Full text reproduced below.
Last quarter we focused most of our work on the CLI. We introduced regular deploys in CLI 2.8, and developed the first version of the upgradeability transpiler.
For this quarter, rather than jumping on to the ambitious SDK 3.0 project, we’ve decided to make a deep dive into the building blocks of our upgradeability offering and mostly focus on the
@openzeppelin/upgrades library. After some consideration we think there’s a lot of untapped potential in this library and we want to take some time and give it the attention it deserves.
Moving Proxies to Contracts
For a while we’ve wanted to move the actual Solidity source code for the proxies to our OpenZeppelin Contracts library. We’ve finally decided to make the move now. We expect the contracts to receive more continued maintenance and reviews once they’re under the Contracts umbrella. We may also push towards more proxy standards being included over there.
The library has existed since the beginning of this project as an alternative to the CLI, but the focus has mainly been on improving upgradeability as managed through the CLI. Thus, several issues in the library haven’t been tackled and the experience of using it is not as good as we’d want it to be. We now think the library has value in itself, so we want to make it better and easier to use, in particular designing a good API that is flexible and powerful at the same time.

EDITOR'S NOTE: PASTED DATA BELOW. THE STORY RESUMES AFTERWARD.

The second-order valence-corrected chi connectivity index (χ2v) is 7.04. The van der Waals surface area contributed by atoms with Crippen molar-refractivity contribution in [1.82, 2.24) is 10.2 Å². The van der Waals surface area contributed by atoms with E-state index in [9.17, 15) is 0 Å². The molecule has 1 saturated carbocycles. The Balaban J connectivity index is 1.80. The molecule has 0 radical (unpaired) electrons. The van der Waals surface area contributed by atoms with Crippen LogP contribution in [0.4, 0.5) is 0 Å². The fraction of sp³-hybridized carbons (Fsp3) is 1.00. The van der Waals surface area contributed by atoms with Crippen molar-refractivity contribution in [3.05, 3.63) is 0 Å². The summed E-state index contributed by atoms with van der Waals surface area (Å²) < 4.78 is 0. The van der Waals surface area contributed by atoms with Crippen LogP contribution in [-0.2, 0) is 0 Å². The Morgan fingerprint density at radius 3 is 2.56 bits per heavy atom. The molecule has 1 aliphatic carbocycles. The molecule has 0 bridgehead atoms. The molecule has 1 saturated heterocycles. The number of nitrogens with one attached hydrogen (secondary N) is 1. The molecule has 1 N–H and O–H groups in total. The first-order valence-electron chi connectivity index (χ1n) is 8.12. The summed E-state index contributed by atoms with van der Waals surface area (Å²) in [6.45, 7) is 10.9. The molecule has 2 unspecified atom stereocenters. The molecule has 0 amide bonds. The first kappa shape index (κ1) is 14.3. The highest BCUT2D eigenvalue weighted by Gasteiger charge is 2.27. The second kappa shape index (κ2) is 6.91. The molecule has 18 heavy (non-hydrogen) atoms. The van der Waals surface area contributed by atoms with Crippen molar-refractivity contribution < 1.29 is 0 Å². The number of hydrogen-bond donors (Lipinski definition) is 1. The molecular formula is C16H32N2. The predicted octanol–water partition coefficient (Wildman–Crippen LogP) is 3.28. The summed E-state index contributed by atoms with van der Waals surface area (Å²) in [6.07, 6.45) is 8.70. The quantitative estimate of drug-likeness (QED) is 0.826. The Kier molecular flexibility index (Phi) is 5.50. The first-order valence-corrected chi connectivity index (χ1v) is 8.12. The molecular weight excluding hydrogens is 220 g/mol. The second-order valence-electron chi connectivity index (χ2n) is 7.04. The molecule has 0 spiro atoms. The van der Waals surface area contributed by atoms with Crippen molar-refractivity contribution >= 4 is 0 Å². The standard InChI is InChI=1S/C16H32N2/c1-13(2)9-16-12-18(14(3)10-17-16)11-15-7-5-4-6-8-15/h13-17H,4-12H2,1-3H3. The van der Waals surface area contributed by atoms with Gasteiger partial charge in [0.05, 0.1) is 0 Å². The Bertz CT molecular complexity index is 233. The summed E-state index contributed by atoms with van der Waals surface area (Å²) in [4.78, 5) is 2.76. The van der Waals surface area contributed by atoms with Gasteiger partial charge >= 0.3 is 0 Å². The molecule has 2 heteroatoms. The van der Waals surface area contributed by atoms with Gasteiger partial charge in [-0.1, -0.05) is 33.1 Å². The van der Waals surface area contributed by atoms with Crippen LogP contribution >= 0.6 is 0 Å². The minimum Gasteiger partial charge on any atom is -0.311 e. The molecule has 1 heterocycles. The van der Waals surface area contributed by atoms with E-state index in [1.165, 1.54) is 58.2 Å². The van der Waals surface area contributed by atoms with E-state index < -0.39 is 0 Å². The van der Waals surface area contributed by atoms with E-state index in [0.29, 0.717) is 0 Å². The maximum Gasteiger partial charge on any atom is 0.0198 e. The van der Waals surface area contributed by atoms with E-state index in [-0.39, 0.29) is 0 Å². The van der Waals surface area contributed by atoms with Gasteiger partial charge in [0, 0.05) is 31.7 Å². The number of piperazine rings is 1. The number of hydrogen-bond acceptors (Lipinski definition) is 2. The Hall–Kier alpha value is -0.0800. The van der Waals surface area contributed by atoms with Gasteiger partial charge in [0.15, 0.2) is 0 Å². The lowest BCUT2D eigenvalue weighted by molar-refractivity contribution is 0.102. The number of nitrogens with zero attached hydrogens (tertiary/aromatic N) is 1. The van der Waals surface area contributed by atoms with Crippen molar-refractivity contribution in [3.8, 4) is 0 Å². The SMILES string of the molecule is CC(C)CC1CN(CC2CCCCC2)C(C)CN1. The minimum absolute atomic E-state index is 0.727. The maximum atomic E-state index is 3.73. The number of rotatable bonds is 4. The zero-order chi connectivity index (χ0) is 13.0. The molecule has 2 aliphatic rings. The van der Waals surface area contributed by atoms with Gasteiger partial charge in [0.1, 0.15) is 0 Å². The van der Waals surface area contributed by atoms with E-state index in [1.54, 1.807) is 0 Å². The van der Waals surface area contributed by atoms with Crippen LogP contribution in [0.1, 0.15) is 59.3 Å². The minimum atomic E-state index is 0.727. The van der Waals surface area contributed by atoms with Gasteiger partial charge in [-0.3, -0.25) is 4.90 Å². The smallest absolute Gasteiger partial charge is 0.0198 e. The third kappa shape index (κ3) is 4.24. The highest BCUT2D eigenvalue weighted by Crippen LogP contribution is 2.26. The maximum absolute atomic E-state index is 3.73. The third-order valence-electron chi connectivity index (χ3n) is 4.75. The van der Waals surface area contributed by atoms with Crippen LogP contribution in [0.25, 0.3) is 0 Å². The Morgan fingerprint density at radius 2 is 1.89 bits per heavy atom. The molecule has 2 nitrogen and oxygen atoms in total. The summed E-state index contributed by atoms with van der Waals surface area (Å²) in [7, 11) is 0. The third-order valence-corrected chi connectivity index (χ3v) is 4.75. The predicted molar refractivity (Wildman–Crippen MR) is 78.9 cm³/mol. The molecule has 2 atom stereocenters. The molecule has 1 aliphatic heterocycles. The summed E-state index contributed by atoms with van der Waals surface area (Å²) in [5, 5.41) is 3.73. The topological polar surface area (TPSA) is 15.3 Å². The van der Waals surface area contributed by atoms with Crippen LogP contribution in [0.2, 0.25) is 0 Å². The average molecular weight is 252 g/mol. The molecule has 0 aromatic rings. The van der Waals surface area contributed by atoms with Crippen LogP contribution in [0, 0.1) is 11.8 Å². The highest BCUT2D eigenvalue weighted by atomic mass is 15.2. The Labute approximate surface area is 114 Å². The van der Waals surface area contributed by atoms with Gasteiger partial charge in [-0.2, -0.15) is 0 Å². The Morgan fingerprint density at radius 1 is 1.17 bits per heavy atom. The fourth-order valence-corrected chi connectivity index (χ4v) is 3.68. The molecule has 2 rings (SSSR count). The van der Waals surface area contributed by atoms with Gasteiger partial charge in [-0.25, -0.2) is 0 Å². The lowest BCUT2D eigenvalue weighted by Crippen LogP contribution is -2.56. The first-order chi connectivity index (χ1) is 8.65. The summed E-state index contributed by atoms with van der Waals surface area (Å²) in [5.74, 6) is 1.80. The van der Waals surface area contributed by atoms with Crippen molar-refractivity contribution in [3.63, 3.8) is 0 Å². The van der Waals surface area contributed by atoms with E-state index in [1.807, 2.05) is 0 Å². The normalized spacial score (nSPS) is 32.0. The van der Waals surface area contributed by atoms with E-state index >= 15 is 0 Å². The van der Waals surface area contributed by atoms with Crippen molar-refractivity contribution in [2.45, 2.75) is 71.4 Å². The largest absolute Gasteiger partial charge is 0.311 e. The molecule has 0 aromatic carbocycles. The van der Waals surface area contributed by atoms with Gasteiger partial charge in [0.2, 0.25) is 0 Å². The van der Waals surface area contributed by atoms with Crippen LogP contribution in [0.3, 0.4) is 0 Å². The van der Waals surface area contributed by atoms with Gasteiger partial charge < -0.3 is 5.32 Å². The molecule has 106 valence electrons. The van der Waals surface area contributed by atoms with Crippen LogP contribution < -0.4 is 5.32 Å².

We think this is an essential building block for upgradeability, and we hope these improvements allow upgrades to be integrated into tools other than our own CLI, and other use cases that we haven’t thought of ourselves.
The “upgradeability transpiler” is a Solidity preprocessor that converts a contract’s constructor into an initializer functions, moving all of the storage initialization into it and taking other necessary precautions when deploying contracts behind proxies. See our guide on Writing Upgradeable Contracts to learn more.
We continue betting that the transpiler will become the standard way to get contracts ready for upgradeability. Since we will improve the use of the OpenZeppelin Upgrades library on its own, we’ve also decided to make the transpiler available as a standalone program, so that both can be potentially used in combination independently of the CLI.